A widely held theory that "supertasters" have an unusually high density of taste buds on their tongue to be sensitive to bitter tastes, has been disproved by scientific crowd-sourcing, revealed in a study published in the open-access journal Frontiers in Integrative Neuroscience.
Supertasters are people who can detect and are extremely sensitive to phenylthiocarbamide and propylthiouracil, two compounds related to the bitter molecules in certain foods such as broccoli and kale. Supertasting has been used to explain why some people don't like spicy foods or "hoppy" beers, or why some kids are picky eaters.
The sensitivity to these bitter tastants is partly due to a variation in the taste receptor gene TAS2R38. But some scientists believe that the ability to supertaste is also boosted by a greater-than-average number of "papillae", bumps on the tongue that contain taste buds. Nicole Garneau, Curator and Chair of the Department of Health Sciences, Denver Museum of Nature & Science, and colleagues tested if this is true.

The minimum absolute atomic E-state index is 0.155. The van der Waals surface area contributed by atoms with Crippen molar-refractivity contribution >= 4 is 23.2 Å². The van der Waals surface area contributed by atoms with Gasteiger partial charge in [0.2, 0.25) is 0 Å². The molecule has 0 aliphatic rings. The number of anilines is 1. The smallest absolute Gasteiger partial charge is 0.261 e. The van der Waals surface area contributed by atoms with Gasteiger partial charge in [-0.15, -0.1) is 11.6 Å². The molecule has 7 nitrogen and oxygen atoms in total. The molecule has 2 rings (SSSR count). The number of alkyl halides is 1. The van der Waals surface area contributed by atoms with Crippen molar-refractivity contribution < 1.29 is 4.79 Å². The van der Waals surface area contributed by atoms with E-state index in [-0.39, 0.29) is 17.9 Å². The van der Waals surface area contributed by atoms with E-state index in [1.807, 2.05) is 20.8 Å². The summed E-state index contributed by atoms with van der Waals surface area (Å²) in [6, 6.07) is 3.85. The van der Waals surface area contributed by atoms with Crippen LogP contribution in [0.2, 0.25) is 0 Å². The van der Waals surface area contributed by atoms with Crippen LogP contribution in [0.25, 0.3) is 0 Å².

"There is a long-held belief that if you stick out your tongue and look at the bumps on it, then you can predict how sensitive you are to strong tastes like bitterness in vegetables and strong sensations like spiciness," says Garneau. "The commonly accepted theory has been that the more bumps you have, the more taste buds you have and therefore the more sensitive you are."
Over 3000 visitors to the museum's Genetics of Taste Lab volunteered to stick their tongue out so that their papillae could be counted and their sensitivity to phenylthiocarbamide and propylthiouracil measured. In total, 394 study subjects were included in the analysis. Cell swabs from volunteers were taken to determine their DNA sequence at TAS2R38. Results confirmed that certain variations in TAS2R38 make it more likely that somebody is sensitive to bitter, but also proved that the number of papillae on the tongue does not affect increased taste sensitivity.